Vietnamese children now make up the largest group of children being trafficked into the UK, primarily for exploitation in the cultivation of cannabis. According to the UK government’s CEOP organisation (Child Exploitation and Online Protection Centre), nearly 300 children per year are trafficked into the country – and nearly a quarter can end up on cannabis farms.
If they are recovered by authorities they are under extreme pressure to abscond from care, with traffickers often making threats. Once bailed or released from custody, nearly two-thirds of Vietnamese children go missing from local authority care soon after.
According to anecdotal reports from care advisers, some are re-trafficked and return to a new cannabis farm, while others go back to their traffickers to pay off debts and avoid deportation. The threat of violence against a child or their family members is used as a powerful tool to ensure cooperation.
Many Vietnamese minors have been charged, prosecuted and sentenced for the production and supply of cannabis, but only 58 children last year were deemed trafficked when found in these environments. And to date, there have been no known convictions of Vietnamese criminals who have trafficked children into the UK for the purpose of cannabis cultivation.
Networks may specifically recruit children, as they are less likely to be detained or accommodated in secure premises then adults and are able to re-enter exploitation with relative ease.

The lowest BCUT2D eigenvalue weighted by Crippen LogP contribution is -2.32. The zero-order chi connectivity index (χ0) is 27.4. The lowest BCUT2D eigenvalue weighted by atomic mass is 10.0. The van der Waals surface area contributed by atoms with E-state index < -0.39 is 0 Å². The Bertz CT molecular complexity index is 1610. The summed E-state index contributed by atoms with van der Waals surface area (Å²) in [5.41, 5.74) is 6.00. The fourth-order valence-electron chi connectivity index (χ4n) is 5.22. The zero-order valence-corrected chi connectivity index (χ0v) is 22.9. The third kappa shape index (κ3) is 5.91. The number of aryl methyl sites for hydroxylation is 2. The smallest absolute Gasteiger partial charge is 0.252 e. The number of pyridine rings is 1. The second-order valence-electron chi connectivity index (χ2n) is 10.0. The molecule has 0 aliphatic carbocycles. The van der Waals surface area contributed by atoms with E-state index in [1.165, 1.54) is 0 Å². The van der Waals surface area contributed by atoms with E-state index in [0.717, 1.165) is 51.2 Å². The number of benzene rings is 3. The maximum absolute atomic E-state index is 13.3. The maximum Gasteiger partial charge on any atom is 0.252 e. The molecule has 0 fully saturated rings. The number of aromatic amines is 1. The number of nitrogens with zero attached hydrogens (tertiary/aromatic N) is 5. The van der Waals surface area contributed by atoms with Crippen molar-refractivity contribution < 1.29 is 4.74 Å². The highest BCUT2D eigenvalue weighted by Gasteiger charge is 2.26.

Ten years ago, only 11 per cent of the marijuana used in the UK was grown domestically. Now that figure has grown to nearly 90 per cent. The cannabis trade is so lucrative, authorities say, that they fear the mass surplus is even being exported to EU countries.
Last year, UK law enforcement uncovered 1.3 million cannabis plants worth an estimated $410m. One house can produce cannabis worth up to $500,000 or more a year and during 2010, the police found nearly 7,000 factories during raids – the number has increased by 900 per cent in the past six years.
The UK authorities estimate that 75 per cent of the criminal gangs involved in this trade are ethnically Vietnamese, although local British and Eastern European gangs are beginning to muscle in. However, research has found that even in these circumstances, Vietnamese ‘gardeners’ are still used to cultivate the cannabis plants because they are sold on to or taken over by the incoming gang.
Trafficking victims have been found in all regions of England and Wales – most frequently in West Yorkshire, the West Midlands and Greater London. Now some are being discovered in Scotland, and cannabis factories have also been identified in Northern Ireland.
Although an increasing number of police forces are identifying Vietnamese cannabis farms locally, the ability and ease with which networks can relocate at a national level (including the relocation of trafficked children) and thereby evade the police, ensures that the number of children trafficked and exploited in cannabis farms is likely to remain at a high level.
Vietnam is one of the poorest countries in south-east Asia, and the country is heavily reliant on an estimated $2bn worth of remittances paid by Vietnamese workers overseas. Last year, nearly 100,000 migrants went abroad for work.